Research ► Thinking small to think big: Modular approach for autism programming in schools


Anderson, C. M., Iovannone, R. Smith, T., Levato, L., Martin, R., Cavanaugh, B., Hocheimer, S., Wang, Hongyue, & Iadarola, S. (2020). Thinking small to think big: Modular Approach for Autism Programming in Schools (MAAPS). Journal of Autism and Developmental Disorders.

ABSTRACT: To date there are no evidence-based comprehensive interventions for use in school settings. There are numerous barriers to delivery of high-quality interventions in schools that have limited the transfer of research-based interventions to school settings. Modular Approach to Autism Programing for Schools (MAAPS) is a framework for implementation of evidence-based interventions in school settings that is designed to address these barriers. The development and initial evaluation of MAAPS was conducted using an implementation-science framework and results indicate that MAAPS is aligned with needs and resources available in schools, that it had excellent social validity, and that there is good evidence that MAAPS is effective for addressing core and associated features of autism in educational settings.

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What was studied?

We studied a new intervention framework that we called MAAPS (Modular Approach to Autism Programs in Schools) to support teachers of students with autism spectrum disorder (ASD). The framework was designed to help teachers use evidence-based practices effectively.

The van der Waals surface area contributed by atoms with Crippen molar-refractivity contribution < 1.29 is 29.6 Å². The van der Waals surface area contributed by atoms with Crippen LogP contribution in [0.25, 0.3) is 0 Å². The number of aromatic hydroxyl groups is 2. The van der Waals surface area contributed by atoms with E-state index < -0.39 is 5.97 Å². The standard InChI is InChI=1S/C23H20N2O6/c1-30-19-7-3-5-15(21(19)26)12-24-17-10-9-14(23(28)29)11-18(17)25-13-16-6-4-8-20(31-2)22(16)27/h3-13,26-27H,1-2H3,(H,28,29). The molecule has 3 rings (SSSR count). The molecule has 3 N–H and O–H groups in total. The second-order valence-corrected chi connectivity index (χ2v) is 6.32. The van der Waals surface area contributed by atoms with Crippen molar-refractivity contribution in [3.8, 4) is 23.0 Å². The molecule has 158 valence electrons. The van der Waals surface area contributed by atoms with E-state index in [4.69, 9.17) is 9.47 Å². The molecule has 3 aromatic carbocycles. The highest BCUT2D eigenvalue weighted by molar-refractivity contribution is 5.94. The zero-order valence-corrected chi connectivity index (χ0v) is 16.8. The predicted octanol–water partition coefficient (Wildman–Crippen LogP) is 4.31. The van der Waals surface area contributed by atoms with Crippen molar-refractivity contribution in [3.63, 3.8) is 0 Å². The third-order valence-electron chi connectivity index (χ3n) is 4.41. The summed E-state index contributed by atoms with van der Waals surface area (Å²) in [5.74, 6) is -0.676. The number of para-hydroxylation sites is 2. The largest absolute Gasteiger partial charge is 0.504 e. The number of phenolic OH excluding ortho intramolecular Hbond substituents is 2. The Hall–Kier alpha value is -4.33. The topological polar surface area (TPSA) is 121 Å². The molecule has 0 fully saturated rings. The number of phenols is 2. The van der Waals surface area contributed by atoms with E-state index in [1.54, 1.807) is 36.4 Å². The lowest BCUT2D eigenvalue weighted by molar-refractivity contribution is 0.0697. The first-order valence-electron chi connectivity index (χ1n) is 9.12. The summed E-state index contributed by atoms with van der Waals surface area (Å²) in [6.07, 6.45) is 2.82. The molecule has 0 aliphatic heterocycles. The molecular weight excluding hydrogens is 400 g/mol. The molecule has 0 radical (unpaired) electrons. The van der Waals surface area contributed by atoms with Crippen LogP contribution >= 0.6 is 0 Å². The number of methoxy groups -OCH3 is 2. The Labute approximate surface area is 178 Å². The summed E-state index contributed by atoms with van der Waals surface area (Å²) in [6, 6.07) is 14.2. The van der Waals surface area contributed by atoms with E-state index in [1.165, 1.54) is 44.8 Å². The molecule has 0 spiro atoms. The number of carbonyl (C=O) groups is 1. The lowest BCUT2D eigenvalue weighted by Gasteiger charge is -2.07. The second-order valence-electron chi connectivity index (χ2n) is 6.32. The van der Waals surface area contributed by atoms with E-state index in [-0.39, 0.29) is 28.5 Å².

Why did you study this?

Educators struggle to support students with ASD. Reasons include not enough training, resources, and support. We wanted to help schools better support students with ASD and improve student outcomes.

What did you do?

We developed MAAPS to support educators in helping students with ASD achieve goals that they, their parents, and their teachers said were most important for them. Once goals were identified, we helped teachers identify an intervention that was evidence-based and would fit their classroom. We worked with teachers to adapt the intervention to fit the student and classroom context and then we provided ongoing and collaborative coaching to help the teacher implement the intervention.

What did you find?

Students whose teachers worked with the MAAPS framework had better outcomes in academic participation, social skills, and restrictive and repetitive behaviors then did students whose teachers didn’t use MAAPS. Also, teachers said MAAPS was feasible, easy to understand, and effective.

What is next?

We are planning a follow-up study when we will implement MAAPS with more students and teachers in more schools. We will do this to make sure MAAPS works with different students and in different settings. We also want to learn more about the coaching process and develop ways to train educators to be coaches for other educators.